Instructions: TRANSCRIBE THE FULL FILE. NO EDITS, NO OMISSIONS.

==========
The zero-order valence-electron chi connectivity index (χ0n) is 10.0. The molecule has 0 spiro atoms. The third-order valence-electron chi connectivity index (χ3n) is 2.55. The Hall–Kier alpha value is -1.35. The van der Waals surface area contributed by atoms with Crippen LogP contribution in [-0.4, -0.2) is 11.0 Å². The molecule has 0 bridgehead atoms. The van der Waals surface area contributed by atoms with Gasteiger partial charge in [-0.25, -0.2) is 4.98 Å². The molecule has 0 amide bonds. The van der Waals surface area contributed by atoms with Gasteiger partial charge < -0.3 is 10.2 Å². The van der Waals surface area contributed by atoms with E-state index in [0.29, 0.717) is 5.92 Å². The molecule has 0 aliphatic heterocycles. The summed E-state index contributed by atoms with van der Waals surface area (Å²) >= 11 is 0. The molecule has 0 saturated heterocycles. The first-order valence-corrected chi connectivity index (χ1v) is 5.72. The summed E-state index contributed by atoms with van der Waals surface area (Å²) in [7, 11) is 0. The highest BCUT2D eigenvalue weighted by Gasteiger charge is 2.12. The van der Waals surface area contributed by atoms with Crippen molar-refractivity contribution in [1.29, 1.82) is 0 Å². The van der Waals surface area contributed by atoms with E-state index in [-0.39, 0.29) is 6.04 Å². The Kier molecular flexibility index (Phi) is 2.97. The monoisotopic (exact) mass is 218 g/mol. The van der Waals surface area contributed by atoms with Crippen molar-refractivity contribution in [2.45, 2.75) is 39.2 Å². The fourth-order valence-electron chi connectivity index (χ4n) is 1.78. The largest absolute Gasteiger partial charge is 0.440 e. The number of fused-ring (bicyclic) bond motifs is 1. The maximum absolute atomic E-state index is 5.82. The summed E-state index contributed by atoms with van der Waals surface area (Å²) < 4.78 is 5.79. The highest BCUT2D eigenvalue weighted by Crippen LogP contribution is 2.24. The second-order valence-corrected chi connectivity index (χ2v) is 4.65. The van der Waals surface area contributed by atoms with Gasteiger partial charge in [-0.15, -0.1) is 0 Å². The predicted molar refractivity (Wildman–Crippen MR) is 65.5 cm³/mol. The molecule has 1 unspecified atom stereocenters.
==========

The zero-order valence-electron chi connectivity index (χ0n) is 10.0. The molecule has 0 spiro atoms. The third-order valence-electron chi connectivity index (χ3n) is 2.55. The Hall–Kier alpha value is -1.35. The van der Waals surface area contributed by atoms with Crippen LogP contribution in [-0.4, -0.2) is 11.0 Å². The molecule has 0 bridgehead atoms. The van der Waals surface area contributed by atoms with Gasteiger partial charge in [-0.25, -0.2) is 4.98 Å². The molecule has 0 amide bonds. The van der Waals surface area contributed by atoms with Gasteiger partial charge < -0.3 is 10.2 Å². The van der Waals surface area contributed by atoms with E-state index in [0.29, 0.717) is 5.92 Å². The molecule has 0 aliphatic heterocycles. The summed E-state index contributed by atoms with van der Waals surface area (Å²) >= 11 is 0. The molecule has 0 saturated heterocycles. The first-order valence-corrected chi connectivity index (χ1v) is 5.72. The summed E-state index contributed by atoms with van der Waals surface area (Å²) in [7, 11) is 0. The highest BCUT2D eigenvalue weighted by Gasteiger charge is 2.12. The van der Waals surface area contributed by atoms with Crippen molar-refractivity contribution in [1.29, 1.82) is 0 Å². The van der Waals surface area contributed by atoms with E-state index in [-0.39, 0.29) is 6.04 Å². The Kier molecular flexibility index (Phi) is 2.97. The monoisotopic (exact) mass is 218 g/mol. The van der Waals surface area contributed by atoms with Crippen molar-refractivity contribution in [2.45, 2.75) is 39.2 Å². The fourth-order valence-electron chi connectivity index (χ4n) is 1.78. The largest absolute Gasteiger partial charge is 0.440 e. The number of fused-ring (bicyclic) bond motifs is 1. The maximum absolute atomic E-state index is 5.82. The summed E-state index contributed by atoms with van der Waals surface area (Å²) < 4.78 is 5.79. The highest BCUT2D eigenvalue weighted by Crippen LogP contribution is 2.24. The second-order valence-corrected chi connectivity index (χ2v) is 4.65. The van der Waals surface area contributed by atoms with Gasteiger partial charge in [-0.15, -0.1) is 0 Å². The predicted molar refractivity (Wildman–Crippen MR) is 65.5 cm³/mol. The molecule has 1 unspecified atom stereocenters.